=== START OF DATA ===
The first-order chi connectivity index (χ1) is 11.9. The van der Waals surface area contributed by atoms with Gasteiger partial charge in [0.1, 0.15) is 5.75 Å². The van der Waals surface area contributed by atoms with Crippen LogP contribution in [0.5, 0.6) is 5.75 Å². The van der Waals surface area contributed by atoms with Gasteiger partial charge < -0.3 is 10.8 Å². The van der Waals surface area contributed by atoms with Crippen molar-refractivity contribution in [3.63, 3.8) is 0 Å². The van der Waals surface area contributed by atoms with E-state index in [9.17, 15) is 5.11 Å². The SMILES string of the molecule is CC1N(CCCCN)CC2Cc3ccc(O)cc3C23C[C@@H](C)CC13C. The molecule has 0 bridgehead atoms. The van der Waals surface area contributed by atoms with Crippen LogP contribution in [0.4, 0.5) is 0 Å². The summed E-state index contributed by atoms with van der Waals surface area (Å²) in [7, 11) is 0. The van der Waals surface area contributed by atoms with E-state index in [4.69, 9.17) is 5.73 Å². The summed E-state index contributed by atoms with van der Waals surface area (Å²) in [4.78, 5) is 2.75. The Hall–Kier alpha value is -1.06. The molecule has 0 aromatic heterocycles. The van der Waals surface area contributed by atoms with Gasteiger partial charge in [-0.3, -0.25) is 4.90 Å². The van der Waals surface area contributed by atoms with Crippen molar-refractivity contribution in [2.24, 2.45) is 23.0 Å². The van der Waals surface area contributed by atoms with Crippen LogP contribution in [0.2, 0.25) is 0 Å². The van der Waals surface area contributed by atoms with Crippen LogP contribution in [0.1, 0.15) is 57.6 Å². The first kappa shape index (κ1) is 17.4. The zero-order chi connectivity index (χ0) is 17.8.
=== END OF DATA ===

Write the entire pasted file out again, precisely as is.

The first-order chi connectivity index (χ1) is 11.9. The van der Waals surface area contributed by atoms with Gasteiger partial charge in [0.1, 0.15) is 5.75 Å². The van der Waals surface area contributed by atoms with Crippen LogP contribution in [0.5, 0.6) is 5.75 Å². The van der Waals surface area contributed by atoms with Gasteiger partial charge < -0.3 is 10.8 Å². The van der Waals surface area contributed by atoms with Crippen molar-refractivity contribution in [3.63, 3.8) is 0 Å². The van der Waals surface area contributed by atoms with E-state index in [9.17, 15) is 5.11 Å². The SMILES string of the molecule is CC1N(CCCCN)CC2Cc3ccc(O)cc3C23C[C@@H](C)CC13C. The molecule has 0 bridgehead atoms. The van der Waals surface area contributed by atoms with Crippen LogP contribution in [0.4, 0.5) is 0 Å². The summed E-state index contributed by atoms with van der Waals surface area (Å²) in [7, 11) is 0. The van der Waals surface area contributed by atoms with E-state index in [4.69, 9.17) is 5.73 Å². The summed E-state index contributed by atoms with van der Waals surface area (Å²) in [4.78, 5) is 2.75. The Hall–Kier alpha value is -1.06. The molecule has 0 aromatic heterocycles. The van der Waals surface area contributed by atoms with Gasteiger partial charge in [-0.3, -0.25) is 4.90 Å². The van der Waals surface area contributed by atoms with Crippen molar-refractivity contribution in [2.24, 2.45) is 23.0 Å². The van der Waals surface area contributed by atoms with Crippen LogP contribution in [0.2, 0.25) is 0 Å². The van der Waals surface area contributed by atoms with Crippen LogP contribution in [0.1, 0.15) is 57.6 Å². The first kappa shape index (κ1) is 17.4. The zero-order chi connectivity index (χ0) is 17.8.